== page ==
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FERC rejects Trump administration proposal for consumers to subsidize coal and nuclear plants

FERC rejects Trump administration proposal for consumers to subsidize coal and nuclear plants
New proceeding initiated that may lead to a new NOPR defining “resiliency”

In an impressive display of independence and judicious reasoning, the Federal Energy Regulatory Commission today unanimously rejected the Trump administration’s outrageous proposal to require the nation’s electricity consumers to subsidize the operations of economically struggling coal and nuclear generating facilities.

The Notice of Proposed Rulemaking (RM18-1) before the FERC, which Energy Secretary Rick Perry advanced in September, flew in the face of more than 20 years of bipartisan policy in support of competitive markets for electricity. It would have imposed hundreds of millions of dollars in costs on the nation’s economy and reversed environmental gains that have been a welcome unintended benefit of the competitive markets.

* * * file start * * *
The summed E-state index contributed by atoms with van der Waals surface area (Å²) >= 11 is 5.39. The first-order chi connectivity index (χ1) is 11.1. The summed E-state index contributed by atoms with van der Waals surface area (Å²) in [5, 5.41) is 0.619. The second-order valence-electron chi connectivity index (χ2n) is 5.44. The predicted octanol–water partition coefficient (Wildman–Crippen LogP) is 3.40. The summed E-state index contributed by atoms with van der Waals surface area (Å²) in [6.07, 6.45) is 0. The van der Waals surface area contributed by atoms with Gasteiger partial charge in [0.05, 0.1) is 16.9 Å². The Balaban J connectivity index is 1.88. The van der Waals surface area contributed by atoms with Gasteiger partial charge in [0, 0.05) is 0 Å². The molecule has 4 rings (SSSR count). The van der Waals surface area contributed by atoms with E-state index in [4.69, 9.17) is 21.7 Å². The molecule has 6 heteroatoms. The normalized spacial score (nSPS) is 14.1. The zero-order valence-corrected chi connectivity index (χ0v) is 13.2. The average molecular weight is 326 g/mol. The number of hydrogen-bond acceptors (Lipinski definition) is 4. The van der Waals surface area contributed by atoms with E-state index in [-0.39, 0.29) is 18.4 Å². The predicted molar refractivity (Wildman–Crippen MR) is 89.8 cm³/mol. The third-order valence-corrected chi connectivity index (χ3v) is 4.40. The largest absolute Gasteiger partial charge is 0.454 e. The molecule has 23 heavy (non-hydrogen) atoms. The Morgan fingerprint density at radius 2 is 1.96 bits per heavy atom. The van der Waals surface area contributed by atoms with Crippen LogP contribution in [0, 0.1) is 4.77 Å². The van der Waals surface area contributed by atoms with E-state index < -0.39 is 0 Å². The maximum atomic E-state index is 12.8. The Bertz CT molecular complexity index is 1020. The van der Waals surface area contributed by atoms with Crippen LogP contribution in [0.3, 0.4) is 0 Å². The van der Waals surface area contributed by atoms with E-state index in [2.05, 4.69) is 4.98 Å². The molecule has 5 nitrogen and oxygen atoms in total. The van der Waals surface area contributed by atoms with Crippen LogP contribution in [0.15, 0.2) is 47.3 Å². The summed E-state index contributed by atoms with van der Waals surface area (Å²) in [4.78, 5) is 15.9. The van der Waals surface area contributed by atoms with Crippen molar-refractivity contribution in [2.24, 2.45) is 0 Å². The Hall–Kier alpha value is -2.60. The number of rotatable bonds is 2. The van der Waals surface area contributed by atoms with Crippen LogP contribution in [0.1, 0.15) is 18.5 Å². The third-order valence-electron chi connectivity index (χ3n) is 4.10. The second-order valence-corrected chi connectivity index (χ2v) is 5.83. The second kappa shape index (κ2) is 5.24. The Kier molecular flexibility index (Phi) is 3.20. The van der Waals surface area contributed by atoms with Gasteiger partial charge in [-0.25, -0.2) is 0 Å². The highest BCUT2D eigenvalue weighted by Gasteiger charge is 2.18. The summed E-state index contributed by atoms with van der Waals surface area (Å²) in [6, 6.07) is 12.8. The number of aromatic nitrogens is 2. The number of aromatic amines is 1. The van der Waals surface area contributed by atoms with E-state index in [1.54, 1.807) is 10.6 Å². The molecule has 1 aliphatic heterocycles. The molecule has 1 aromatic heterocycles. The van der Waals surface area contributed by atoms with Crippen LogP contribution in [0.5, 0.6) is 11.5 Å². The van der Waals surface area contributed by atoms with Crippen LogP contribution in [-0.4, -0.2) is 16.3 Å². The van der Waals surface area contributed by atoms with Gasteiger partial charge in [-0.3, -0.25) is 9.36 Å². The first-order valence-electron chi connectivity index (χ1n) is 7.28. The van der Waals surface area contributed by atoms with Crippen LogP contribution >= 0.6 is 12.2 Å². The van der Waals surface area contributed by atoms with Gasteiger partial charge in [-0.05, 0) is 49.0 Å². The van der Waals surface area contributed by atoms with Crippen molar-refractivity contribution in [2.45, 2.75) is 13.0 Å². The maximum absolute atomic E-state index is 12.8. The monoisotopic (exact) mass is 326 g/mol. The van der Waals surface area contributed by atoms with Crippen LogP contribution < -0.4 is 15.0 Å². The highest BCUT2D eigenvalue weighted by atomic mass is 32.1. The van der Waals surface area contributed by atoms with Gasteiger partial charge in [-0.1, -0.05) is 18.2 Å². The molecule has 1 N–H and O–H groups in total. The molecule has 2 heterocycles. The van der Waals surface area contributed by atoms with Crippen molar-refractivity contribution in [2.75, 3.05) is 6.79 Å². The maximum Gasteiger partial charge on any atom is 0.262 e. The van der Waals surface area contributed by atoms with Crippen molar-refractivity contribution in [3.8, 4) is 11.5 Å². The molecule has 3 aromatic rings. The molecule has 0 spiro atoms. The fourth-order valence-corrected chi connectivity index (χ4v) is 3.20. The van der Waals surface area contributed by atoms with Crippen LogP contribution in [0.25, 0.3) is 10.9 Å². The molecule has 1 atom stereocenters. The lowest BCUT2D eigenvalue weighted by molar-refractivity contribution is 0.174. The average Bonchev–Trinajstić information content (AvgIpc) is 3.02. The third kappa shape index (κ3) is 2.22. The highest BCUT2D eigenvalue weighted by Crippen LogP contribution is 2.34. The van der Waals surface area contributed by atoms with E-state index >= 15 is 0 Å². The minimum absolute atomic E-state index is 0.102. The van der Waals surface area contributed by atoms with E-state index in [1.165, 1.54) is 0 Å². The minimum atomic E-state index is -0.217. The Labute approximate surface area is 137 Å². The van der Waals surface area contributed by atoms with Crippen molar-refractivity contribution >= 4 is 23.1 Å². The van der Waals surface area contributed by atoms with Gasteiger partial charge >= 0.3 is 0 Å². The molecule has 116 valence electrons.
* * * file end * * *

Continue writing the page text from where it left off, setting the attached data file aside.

“The Commission’s support of competitive wholesale electricity markets has been grounded in the substantial and well-documented economic benefits that these markets provide to consumers,” FERC said in scuttling the NOPR.

But those who dance on the proposal’s grave would do well to recognize its long-term impact. Now, in addition to grid reliability, we’ve a new, ill-defined concept of “resiliency” which the Trump-era DOE has introduced.

FERC, while killing the NOPR, has initiated a new proceeding (AD18-7) which should help to define this term, resiliency. It ultimately should provide the due process and reasoned decisionmaking that the previous DOE-sought NOPR lacked. Down the road, there may be a new NOPR, one that embraces market-based principles in seeking to bolster grid resiliency, whatever that may ultimately be defined as.

To start the process, FERC has proposed defining resilience as: “The ability to withstand and reduce the magnitude and/or duration of disruptive events, which includes the capability to anticipate, absorb, adapt to, and/or rapidly recover from such an event.”

Initial comments are due in 60 days from the regional transmission system operators and independent grid system operators that oversee the country’s organized regional competitive markets. Any other interested parties may submit comments 30 days after that. The nation is watching.